Help solve mystery in atmosphere of Venus

Venus has returned to our evening skies once more, and over the next few months it will be well placed for observation in the northern hemisphere. In recent years, a new mystery has been observed in the clouds of Venus – a phenomenon which we call the ‘wave discontinuity’. This feature, first recorded by the Akatsuki spacecraft in 2015 December, takes the form of a long bow-shaped wave extending some 10,000km north–south, across the planet’s equator.


The wave discontinuity is only visible in infrared (IR) images and has been recorded by a number of amateur astronomers. Richard McKim, Manos Kardasis and I provided an analysis of such amateur observations made between 2015 and 2020 and this was published in the Journal.1 The phenomenon seemed to be absent until 2022, when it was once again observed by amateurs during the 2022 western elongation of Venus. The paper in this Journal by McKim and myself is an analysis of those observations (see p.23).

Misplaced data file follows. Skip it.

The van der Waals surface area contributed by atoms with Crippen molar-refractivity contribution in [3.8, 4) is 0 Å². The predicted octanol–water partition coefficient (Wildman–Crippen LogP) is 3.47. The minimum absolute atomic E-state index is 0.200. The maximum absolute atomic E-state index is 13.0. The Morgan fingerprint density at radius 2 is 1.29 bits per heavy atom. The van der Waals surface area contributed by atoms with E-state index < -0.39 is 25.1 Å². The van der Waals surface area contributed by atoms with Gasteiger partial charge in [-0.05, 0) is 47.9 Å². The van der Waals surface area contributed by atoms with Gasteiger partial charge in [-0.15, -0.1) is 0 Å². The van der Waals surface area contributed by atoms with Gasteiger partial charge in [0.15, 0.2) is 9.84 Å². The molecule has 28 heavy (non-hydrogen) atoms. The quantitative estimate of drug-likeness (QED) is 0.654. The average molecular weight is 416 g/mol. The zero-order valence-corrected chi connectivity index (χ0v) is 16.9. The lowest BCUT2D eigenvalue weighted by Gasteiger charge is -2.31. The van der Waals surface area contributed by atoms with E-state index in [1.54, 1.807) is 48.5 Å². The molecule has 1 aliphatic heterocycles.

Whatever is causing the phenomenon (and I must confess I suspect volcanism is the answer) appears intermittently, and so I would ask all observers who take IR images to observe Venus over the coming months, as often as possible. If you do suspect you have caught the cloud discontinuity in your images, please send them to me at once. Analysing and trying to understand the wave discontinuity is now an important part of the Mercury & Venus Section observing programme.

Paul G. Abel, Director, Mercury & Venus Section


1    McKim R. J., Abel P. G. & Kardasis E. I., ‘Remarkable waves observed in the atmosphere of Venus, 2015–2020’, J. Br. Astron. Assoc, 130(4) (2020)

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